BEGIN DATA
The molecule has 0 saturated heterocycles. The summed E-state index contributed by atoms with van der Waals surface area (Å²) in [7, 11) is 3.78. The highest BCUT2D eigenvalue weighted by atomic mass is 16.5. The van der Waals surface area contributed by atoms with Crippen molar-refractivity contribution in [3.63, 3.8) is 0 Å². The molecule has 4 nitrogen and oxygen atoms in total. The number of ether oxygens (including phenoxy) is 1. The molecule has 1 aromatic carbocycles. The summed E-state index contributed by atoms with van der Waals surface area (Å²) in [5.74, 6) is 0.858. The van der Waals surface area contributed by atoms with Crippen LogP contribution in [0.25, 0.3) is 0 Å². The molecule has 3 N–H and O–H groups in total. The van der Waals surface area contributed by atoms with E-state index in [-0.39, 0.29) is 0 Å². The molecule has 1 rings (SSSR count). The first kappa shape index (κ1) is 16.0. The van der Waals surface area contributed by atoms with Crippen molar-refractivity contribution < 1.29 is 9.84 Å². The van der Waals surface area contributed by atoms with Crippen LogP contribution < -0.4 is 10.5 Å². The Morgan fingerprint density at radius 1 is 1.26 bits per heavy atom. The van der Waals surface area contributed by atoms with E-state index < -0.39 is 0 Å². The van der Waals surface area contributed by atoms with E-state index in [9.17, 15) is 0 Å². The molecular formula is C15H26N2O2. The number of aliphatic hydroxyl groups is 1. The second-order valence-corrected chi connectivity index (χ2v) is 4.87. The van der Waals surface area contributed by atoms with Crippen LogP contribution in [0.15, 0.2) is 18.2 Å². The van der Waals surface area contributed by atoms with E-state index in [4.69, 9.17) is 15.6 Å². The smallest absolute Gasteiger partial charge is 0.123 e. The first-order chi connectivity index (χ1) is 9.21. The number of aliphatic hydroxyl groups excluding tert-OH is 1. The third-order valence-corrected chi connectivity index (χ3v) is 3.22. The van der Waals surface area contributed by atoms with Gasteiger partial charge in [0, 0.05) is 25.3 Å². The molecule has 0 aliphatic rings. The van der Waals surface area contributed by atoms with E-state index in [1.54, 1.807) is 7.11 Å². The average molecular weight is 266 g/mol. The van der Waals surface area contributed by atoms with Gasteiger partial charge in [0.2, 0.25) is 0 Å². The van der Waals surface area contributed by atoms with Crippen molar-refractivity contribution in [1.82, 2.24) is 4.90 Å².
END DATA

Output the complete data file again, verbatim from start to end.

The molecule has 0 saturated heterocycles. The summed E-state index contributed by atoms with van der Waals surface area (Å²) in [7, 11) is 3.78. The highest BCUT2D eigenvalue weighted by atomic mass is 16.5. The van der Waals surface area contributed by atoms with Crippen molar-refractivity contribution in [3.63, 3.8) is 0 Å². The molecule has 4 nitrogen and oxygen atoms in total. The number of ether oxygens (including phenoxy) is 1. The molecule has 1 aromatic carbocycles. The summed E-state index contributed by atoms with van der Waals surface area (Å²) in [5.74, 6) is 0.858. The van der Waals surface area contributed by atoms with Crippen LogP contribution in [0.25, 0.3) is 0 Å². The molecule has 3 N–H and O–H groups in total. The van der Waals surface area contributed by atoms with E-state index in [-0.39, 0.29) is 0 Å². The molecule has 1 rings (SSSR count). The first kappa shape index (κ1) is 16.0. The van der Waals surface area contributed by atoms with Crippen molar-refractivity contribution < 1.29 is 9.84 Å². The van der Waals surface area contributed by atoms with Crippen LogP contribution < -0.4 is 10.5 Å². The Morgan fingerprint density at radius 1 is 1.26 bits per heavy atom. The van der Waals surface area contributed by atoms with E-state index < -0.39 is 0 Å². The van der Waals surface area contributed by atoms with E-state index in [9.17, 15) is 0 Å². The molecular formula is C15H26N2O2. The number of aliphatic hydroxyl groups is 1. The second-order valence-corrected chi connectivity index (χ2v) is 4.87. The van der Waals surface area contributed by atoms with Crippen LogP contribution in [0.15, 0.2) is 18.2 Å². The van der Waals surface area contributed by atoms with E-state index in [4.69, 9.17) is 15.6 Å². The smallest absolute Gasteiger partial charge is 0.123 e. The first-order chi connectivity index (χ1) is 9.21. The number of aliphatic hydroxyl groups excluding tert-OH is 1. The third-order valence-corrected chi connectivity index (χ3v) is 3.22. The van der Waals surface area contributed by atoms with Gasteiger partial charge in [0, 0.05) is 25.3 Å². The molecule has 0 aliphatic rings. The van der Waals surface area contributed by atoms with E-state index in [1.54, 1.807) is 7.11 Å². The average molecular weight is 266 g/mol. The van der Waals surface area contributed by atoms with Gasteiger partial charge in [0.2, 0.25) is 0 Å². The van der Waals surface area contributed by atoms with Crippen molar-refractivity contribution in [1.82, 2.24) is 4.90 Å².